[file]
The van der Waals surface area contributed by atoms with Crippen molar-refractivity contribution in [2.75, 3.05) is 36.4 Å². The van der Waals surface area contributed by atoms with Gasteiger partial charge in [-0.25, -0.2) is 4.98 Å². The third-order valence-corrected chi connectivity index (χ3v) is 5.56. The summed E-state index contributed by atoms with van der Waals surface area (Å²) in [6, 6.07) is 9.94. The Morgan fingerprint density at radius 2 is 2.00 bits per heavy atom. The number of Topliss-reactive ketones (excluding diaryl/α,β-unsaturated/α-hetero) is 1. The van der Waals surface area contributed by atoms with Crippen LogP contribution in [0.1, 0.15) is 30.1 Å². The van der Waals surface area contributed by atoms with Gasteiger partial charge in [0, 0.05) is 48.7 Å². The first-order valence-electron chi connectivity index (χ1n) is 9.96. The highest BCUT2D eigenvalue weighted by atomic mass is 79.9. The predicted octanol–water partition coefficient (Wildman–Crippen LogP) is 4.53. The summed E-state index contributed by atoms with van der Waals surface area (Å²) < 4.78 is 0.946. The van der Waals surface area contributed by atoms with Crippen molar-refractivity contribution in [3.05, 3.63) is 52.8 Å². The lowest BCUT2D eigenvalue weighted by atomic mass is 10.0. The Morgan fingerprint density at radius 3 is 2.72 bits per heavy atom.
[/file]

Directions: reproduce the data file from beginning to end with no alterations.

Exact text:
The van der Waals surface area contributed by atoms with Crippen molar-refractivity contribution in [2.75, 3.05) is 36.4 Å². The van der Waals surface area contributed by atoms with Gasteiger partial charge in [-0.25, -0.2) is 4.98 Å². The third-order valence-corrected chi connectivity index (χ3v) is 5.56. The summed E-state index contributed by atoms with van der Waals surface area (Å²) in [6, 6.07) is 9.94. The Morgan fingerprint density at radius 2 is 2.00 bits per heavy atom. The number of Topliss-reactive ketones (excluding diaryl/α,β-unsaturated/α-hetero) is 1. The van der Waals surface area contributed by atoms with Crippen LogP contribution in [0.1, 0.15) is 30.1 Å². The van der Waals surface area contributed by atoms with Gasteiger partial charge in [0, 0.05) is 48.7 Å². The first-order valence-electron chi connectivity index (χ1n) is 9.96. The highest BCUT2D eigenvalue weighted by atomic mass is 79.9. The predicted octanol–water partition coefficient (Wildman–Crippen LogP) is 4.53. The summed E-state index contributed by atoms with van der Waals surface area (Å²) < 4.78 is 0.946. The van der Waals surface area contributed by atoms with Crippen molar-refractivity contribution in [3.05, 3.63) is 52.8 Å². The lowest BCUT2D eigenvalue weighted by atomic mass is 10.0. The Morgan fingerprint density at radius 3 is 2.72 bits per heavy atom.